Here’s a list of more critiques examining the specific issues with Beth Moore. Disclaimer: some of these resources are harsher than I would be, such as calling Moore a false teacher etc. Be willing to look past the angle or specific labels these critiques take, and honestly examine the content of Moore’s teaching they bring to light.

In that regard, I’ll quote Anthony DeRosse, a friend and pastor in Tampa:

Do I think she should stop teaching men? Absolutely.

Do I think she should go home in that regard? I do.

Do I think Beth Moore is being extremely unwise, and potentially misleading for a massive group of people? Yes.

Do I think she’s a heretic and a false teacher? I don’t.

…Being egalitarian and a continuationist is not enough for me to call you a heretic and a false teacher.

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Households and Warring Over the Cosmos

Pastor C.R. Wiley… Familiarize yourself with his work.

I’ve previously recommended his book, Man of the House: A Handbook for Building a Shelter That Will Last in a World That is Falling Apart. It’s exactly as the subtitle claims—and worth every penny and every minute.

Pastor Wiley has now published a follow-up work: The Household and the War for the Cosmos: Recovering a Christian Vision for the Family.

One of the biggest dangers to the modern church is the downplaying, fragmentation, and recreationalization of the household. We need to get back to a biblical understanding of the strategic and central role the household plays in God’s plan for the cosmos.

Here, Wiley introduces a couple of the concepts he explains through the book.

In order to prepare for some of the concepts Wiley deals with, watch this helpful introduction and summary of the biblical doctrine of the household from Alistair Roberts…

…and this clip of Wes Calihan, of Roman Roads Media, explaining the Roman concept of piety—akin to the Christian paradigm, and an all important concept to grasp, as the idea of piety has been misused and relegated to an effeminate, quietistic cliche. It’s actually one of the core biblical principles of the Christian life.

Proximity, Sprawl, and Being Joyfully Inconvenienced by Your Church

In my posts on proximity and sprawl (here and here), I argued that living close to your church is important. In fact, I believe that, ordinarily, one of the most impactful ways to love your fellow church members, to “consider others higher than yourselves,” and to “look to the interests of others,” is by seeking to live geographically close to your church.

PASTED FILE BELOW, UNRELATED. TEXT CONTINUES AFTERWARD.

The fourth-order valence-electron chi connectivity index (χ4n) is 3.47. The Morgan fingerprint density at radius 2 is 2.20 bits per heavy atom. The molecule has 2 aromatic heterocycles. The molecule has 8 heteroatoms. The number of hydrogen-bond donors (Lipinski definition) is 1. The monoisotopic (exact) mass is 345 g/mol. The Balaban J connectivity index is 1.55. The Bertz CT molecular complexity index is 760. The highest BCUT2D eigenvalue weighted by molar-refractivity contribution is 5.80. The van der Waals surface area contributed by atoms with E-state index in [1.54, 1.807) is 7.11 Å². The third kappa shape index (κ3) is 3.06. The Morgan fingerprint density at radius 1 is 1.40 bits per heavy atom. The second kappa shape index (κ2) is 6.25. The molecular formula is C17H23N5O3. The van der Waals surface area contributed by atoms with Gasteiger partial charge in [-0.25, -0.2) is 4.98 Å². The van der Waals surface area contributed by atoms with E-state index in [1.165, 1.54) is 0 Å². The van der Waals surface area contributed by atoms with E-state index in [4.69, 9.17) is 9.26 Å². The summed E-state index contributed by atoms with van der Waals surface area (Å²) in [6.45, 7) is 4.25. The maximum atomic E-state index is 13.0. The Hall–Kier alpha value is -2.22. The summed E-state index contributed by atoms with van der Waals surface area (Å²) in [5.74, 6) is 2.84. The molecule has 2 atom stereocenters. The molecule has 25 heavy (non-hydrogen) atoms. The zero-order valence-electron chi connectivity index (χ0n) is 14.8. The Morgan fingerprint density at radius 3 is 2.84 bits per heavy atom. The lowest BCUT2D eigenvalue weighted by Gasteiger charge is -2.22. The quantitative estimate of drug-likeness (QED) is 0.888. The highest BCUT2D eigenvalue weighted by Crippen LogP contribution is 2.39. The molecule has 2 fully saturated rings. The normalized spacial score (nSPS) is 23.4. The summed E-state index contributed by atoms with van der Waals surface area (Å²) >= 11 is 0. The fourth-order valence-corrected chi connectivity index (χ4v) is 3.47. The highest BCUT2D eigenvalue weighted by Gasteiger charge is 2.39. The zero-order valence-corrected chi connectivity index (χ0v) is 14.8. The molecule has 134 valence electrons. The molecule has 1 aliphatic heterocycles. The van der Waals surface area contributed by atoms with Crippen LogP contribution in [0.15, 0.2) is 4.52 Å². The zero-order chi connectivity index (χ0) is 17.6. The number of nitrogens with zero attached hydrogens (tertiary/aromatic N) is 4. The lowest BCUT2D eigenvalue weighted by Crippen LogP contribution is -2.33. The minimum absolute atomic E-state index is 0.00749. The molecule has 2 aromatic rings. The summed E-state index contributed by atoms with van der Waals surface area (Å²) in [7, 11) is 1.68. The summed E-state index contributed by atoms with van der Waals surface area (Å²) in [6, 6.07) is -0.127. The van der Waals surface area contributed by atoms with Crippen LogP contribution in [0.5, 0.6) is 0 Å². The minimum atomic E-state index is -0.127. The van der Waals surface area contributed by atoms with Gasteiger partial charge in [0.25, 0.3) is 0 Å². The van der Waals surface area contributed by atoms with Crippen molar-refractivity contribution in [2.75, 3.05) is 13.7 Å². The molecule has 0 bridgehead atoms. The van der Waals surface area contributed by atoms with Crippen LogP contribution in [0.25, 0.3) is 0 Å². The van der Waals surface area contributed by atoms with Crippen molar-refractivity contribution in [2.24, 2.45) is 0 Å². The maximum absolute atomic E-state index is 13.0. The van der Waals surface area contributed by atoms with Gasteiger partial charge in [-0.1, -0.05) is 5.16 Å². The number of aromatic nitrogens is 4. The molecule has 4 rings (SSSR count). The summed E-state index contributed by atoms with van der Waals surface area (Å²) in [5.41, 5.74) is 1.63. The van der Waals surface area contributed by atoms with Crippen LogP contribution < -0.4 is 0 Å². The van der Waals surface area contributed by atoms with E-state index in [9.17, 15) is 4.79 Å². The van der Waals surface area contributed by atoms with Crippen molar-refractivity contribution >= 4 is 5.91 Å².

Of course, one of the dangers of being so close to your church is that convenience could breed complacency. For those who live close to their church and misuse that proximity, and for those who currently live a distance from the church, here’s an encouraging blog on why being inconvenienced for your church is actually an opportunity for your faithfulness and joy to shine.

…Those who are hungry for Christ consider it their joy to be inconvenienced for the sake of His church.

Unfortunately, this is in stark contrast to the way many people treat the church today. Countless multitudes attend church regularly, but view it as a commodity—a conveniently located provider of spiritual goods and services for which they make no real sacrifice…

Read the rest of the article here.

On Ball Becoming Baal

In two previous posts, we discussed how parents are often teaching our children to have the wrong priorities. In fact, this is sometimes because many adult believers have confused priorities as well. One of the common culprits is the role of sports in the life of the family. I recently read this article from For the Church, and thought it was worth sharing as a follow-up to that discussion.

Like “athlete’s foot” on the hygienically-challenged teenager, sports has taken over more and more of the life of believers. Almost overnight we have awakened to the sad fact that, in many communities, sports has even usurped the hours believers meet on the Lord’s Day. All too often members are saying to church leaders, “We’ll be gone next Sunday because of the soccer tournament.” In turn, leaders are supposed to acquiesce humbly. After all, we can’t afford to appear “legalistic;” everyone knows that the greatest crime a church can commit is to demand something of someone.

The author concludes with three principles that are well-worth implementing in your own family life. Read the rest of the article here.